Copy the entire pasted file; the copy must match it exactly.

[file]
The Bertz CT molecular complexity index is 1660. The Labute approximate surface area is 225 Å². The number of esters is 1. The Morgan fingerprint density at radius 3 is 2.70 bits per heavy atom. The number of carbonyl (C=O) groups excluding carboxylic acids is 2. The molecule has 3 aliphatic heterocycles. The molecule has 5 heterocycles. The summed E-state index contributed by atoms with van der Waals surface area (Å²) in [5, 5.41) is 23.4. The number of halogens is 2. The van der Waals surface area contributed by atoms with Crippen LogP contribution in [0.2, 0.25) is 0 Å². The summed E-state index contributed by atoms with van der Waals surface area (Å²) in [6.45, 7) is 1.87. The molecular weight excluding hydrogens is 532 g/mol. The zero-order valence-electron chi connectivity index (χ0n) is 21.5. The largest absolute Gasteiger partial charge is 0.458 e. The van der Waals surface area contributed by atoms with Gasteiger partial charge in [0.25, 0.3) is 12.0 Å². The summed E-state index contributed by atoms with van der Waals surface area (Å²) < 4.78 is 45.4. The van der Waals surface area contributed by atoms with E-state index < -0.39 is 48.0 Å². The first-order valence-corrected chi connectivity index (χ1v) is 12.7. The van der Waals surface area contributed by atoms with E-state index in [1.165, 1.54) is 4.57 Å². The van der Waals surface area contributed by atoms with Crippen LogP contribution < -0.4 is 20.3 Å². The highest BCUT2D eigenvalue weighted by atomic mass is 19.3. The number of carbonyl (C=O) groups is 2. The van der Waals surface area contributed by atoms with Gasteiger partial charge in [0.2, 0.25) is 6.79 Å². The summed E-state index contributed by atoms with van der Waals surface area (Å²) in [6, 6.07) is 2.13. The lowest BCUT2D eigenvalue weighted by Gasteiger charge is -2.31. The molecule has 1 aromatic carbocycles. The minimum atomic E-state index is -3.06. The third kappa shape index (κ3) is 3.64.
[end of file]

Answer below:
The Bertz CT molecular complexity index is 1660. The Labute approximate surface area is 225 Å². The number of esters is 1. The Morgan fingerprint density at radius 3 is 2.70 bits per heavy atom. The number of carbonyl (C=O) groups excluding carboxylic acids is 2. The molecule has 3 aliphatic heterocycles. The molecule has 5 heterocycles. The summed E-state index contributed by atoms with van der Waals surface area (Å²) in [5, 5.41) is 23.4. The number of halogens is 2. The van der Waals surface area contributed by atoms with Crippen LogP contribution in [0.2, 0.25) is 0 Å². The summed E-state index contributed by atoms with van der Waals surface area (Å²) in [6.45, 7) is 1.87. The molecular weight excluding hydrogens is 532 g/mol. The zero-order valence-electron chi connectivity index (χ0n) is 21.5. The largest absolute Gasteiger partial charge is 0.458 e. The van der Waals surface area contributed by atoms with Gasteiger partial charge in [0.25, 0.3) is 12.0 Å². The summed E-state index contributed by atoms with van der Waals surface area (Å²) < 4.78 is 45.4. The van der Waals surface area contributed by atoms with E-state index < -0.39 is 48.0 Å². The first-order valence-corrected chi connectivity index (χ1v) is 12.7. The van der Waals surface area contributed by atoms with E-state index in [1.165, 1.54) is 4.57 Å². The van der Waals surface area contributed by atoms with Crippen LogP contribution < -0.4 is 20.3 Å². The highest BCUT2D eigenvalue weighted by atomic mass is 19.3. The number of carbonyl (C=O) groups is 2. The van der Waals surface area contributed by atoms with Gasteiger partial charge in [0.2, 0.25) is 6.79 Å². The summed E-state index contributed by atoms with van der Waals surface area (Å²) in [6, 6.07) is 2.13. The lowest BCUT2D eigenvalue weighted by Gasteiger charge is -2.31. The molecule has 1 aromatic carbocycles. The minimum atomic E-state index is -3.06. The third kappa shape index (κ3) is 3.64.